2) Directions: Now, tourists are more likely to ask a stranger for them (though, after the Criminal Minds episode I watched last night, I won’t be stopping to help), but the similarity comes in when they don’t ask. Both tourists and freshmen have this habit of stopping dead in their tracks to pull out a map/look around/debate which way they want to turn. I’m going to say this as nicely as possible: if you don’t want me to run face first into your back (or run you over), MOVE TO THE SIDE.

3) Escalators: It’s not stand-in-the-middle-and-marvel-at-the-fact-that-you-don’t-have-to-exert-any-energy-to-get-to-the-metro. It’s stand right, walk left. I don’t know why this is so hard, but I’ve seen countless first year grad students doing it, too. Please stop. Seriously.

4) Monuments: This is more of a “know your surroundings” type of thing. You will be scoffed at if you confuse the memorials of Lincoln and Jefferson. Or if you don’t recognize the White House. And especially if someone says “the Mall” and you ask about shopping. I wish I could say I’d never heard that…but I’d be lying.

5) Wonder: Not all of the similarities are negative. In fact, the way that both groups wonder at and enjoy a new city is fantastic. They get excited about seeing the aforementioned monuments, or catching a glimpse of the motorcade. They love the ties to history, and the newness of discovering these things for the first time.

Which means that I was wrong. The fanny pack isn’t the only difference.

Freshmen will eventually acclimate. At some point they’ll look back over a list like this and be just as frustrated with a new throng of freshmen, and the continuous influx of tourists. And they’ll also become a little bit jaded, over the monuments, and only seeing the motorcade as an interruption to their busy day.

Tourists, on the other hand, will never realize that you actually can walk on an escalator.

But they’ll always be awed by the city.

Photo Credit

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It may seem contradictory, but after my week away I’m both exhausted and rejuvenated.

It was exhausting because it was a long week. At camp we’re on the go from 7:30am until well after midnight. And sometimes the day starts even earlier if I decide to run before breakfast.

But, at the same time, it was rejuvenating because it was just so much fun. The people I work with there are family, and the middle schoolers who come are so full of energy that it’s often contagious. In a good way.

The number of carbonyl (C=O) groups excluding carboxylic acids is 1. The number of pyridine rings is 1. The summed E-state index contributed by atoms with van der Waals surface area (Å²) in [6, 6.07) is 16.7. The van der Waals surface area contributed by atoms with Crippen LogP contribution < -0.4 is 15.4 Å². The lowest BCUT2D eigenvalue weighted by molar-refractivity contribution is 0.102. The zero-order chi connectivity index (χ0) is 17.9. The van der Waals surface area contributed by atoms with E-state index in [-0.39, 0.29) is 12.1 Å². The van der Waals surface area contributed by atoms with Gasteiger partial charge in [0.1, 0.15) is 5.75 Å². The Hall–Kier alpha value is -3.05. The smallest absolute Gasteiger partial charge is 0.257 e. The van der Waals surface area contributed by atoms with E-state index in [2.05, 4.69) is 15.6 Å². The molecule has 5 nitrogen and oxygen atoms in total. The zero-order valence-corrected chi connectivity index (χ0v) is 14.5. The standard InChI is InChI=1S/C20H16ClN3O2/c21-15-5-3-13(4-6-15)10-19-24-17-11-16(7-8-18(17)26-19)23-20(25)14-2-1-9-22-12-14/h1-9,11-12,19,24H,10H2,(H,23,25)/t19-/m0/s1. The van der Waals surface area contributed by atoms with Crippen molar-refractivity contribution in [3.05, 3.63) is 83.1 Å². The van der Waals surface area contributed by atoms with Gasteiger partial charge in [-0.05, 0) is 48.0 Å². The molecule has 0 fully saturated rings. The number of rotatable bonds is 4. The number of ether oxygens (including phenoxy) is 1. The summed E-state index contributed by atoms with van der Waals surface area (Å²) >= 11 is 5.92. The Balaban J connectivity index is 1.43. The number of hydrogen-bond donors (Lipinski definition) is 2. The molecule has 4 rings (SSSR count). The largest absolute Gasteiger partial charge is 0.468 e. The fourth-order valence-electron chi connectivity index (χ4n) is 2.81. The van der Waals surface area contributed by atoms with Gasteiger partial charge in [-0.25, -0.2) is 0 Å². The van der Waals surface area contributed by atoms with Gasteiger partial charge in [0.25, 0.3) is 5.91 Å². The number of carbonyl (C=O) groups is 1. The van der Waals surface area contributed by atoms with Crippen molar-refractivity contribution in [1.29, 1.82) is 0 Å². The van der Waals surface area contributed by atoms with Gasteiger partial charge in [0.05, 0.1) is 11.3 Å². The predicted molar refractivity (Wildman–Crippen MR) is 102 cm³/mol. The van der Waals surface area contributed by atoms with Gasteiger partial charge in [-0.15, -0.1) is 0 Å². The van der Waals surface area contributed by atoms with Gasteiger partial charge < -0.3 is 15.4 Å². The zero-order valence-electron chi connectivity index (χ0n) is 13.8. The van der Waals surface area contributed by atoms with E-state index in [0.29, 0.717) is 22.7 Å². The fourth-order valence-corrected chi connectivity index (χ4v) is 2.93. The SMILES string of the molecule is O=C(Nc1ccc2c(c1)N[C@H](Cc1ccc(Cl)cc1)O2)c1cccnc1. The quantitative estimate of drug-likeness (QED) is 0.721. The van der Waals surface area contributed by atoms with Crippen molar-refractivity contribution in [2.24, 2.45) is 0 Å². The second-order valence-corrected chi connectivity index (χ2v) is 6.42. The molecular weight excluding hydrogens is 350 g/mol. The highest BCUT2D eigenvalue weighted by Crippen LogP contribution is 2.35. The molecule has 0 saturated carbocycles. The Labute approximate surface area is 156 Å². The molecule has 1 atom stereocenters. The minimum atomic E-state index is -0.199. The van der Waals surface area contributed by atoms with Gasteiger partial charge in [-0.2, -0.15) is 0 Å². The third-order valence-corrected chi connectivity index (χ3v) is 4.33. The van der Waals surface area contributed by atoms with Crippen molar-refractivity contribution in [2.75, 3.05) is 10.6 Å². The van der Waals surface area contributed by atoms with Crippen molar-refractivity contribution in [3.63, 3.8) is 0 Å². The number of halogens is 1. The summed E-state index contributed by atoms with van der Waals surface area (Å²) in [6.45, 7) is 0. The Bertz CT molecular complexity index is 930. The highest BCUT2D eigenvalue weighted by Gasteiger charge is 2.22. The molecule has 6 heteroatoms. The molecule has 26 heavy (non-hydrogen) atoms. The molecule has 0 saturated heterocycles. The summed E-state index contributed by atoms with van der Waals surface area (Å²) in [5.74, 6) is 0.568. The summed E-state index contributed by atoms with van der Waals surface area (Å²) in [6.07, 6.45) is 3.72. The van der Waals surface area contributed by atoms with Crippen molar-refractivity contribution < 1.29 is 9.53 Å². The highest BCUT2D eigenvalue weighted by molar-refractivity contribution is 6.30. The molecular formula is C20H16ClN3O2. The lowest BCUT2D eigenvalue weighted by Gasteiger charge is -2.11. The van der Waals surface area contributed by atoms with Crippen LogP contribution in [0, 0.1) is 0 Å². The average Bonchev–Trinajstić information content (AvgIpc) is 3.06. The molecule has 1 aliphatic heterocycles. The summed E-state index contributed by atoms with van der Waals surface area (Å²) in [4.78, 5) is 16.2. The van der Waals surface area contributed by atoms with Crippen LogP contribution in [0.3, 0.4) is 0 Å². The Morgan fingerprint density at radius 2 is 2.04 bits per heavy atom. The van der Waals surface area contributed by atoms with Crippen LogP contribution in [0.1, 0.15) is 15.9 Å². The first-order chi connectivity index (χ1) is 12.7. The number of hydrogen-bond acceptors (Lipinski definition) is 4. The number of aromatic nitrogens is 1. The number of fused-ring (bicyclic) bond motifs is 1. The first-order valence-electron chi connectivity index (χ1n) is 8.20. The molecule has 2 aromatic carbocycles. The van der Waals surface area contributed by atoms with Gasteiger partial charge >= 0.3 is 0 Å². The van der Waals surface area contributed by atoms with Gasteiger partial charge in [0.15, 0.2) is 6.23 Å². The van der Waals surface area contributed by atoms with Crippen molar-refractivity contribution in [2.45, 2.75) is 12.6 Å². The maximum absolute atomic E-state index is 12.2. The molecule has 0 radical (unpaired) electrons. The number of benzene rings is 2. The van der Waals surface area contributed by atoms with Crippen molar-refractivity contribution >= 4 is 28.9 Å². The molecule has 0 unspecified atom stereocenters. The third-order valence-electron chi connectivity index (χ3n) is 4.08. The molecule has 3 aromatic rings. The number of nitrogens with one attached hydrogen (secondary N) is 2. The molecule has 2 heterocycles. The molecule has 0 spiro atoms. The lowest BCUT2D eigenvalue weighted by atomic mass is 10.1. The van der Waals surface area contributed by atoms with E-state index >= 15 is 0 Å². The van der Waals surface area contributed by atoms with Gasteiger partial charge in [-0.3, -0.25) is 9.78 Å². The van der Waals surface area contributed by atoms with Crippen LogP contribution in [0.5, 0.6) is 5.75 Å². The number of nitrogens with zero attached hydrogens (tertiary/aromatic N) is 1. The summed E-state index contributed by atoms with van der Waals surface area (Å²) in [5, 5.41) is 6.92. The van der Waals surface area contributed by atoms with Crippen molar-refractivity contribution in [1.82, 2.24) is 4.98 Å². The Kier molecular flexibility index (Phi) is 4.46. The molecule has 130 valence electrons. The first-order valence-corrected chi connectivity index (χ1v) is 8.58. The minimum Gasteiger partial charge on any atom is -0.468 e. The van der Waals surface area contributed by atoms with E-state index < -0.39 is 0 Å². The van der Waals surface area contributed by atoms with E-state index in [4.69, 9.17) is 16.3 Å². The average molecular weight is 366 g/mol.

I’d been feeling a little drained before I left. I was stressed and snappy and overwhelmed and I just needed a break. Now that I’m back, I feel like I’m really ready to live up and enjoy these next four weeks before grad school begins. I’m ready to continue checking things off my summer list and my 25 list (both of which I’ve made progress on – yes!) and to ride the high that comes after camp…even if it’s only temporary.

For now, I’ll play catch-up at work (and on blogs), same as any post-trip, but I’ll say this: being away has been exactly what I needed.

Game on.

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*Or, fuck, marry, throw off a cliff – I suppose it depends on how strongly you feel.

I know that you may not all feel as strongly about the LOST series finale as I do. And that’s understandable. Before I started watching (and caught up on 5 seasons, plus a few season six episodes, in 2 weeks), I didn’t get the appeal. But now, well, addicted is a good word for it.

So, in honor of the finale this Sunday, I bring you a few characters from the show, and you decide who you want to date, dump, or marry (my answers are at the bottom).

*All photos are taken from these two lists. I may not agree with the order, but I love the idea.

Group 1:

Sawyer

Desmond

Boone


Group 2:

Charles Widmore

Ben Linus

Locke


Group 3:

Kate

Juliet

Penny


Group 4:

Eloise Hawking

Zoe

Rose

For me: 1) Toss Boone, “date” Desmond, and marry Sawyer. In a heartbeat. 2) Toss Ben, date Locke, marry Widmore. 3) (Did you think I’d skip the ladies?) Marry Penny, toss Juliet, date Kate. 4) Toss Zoe (could not STAND her), date Eloise, marry Rose.

Thoughts? Is anyone else as excited for the finale as I am?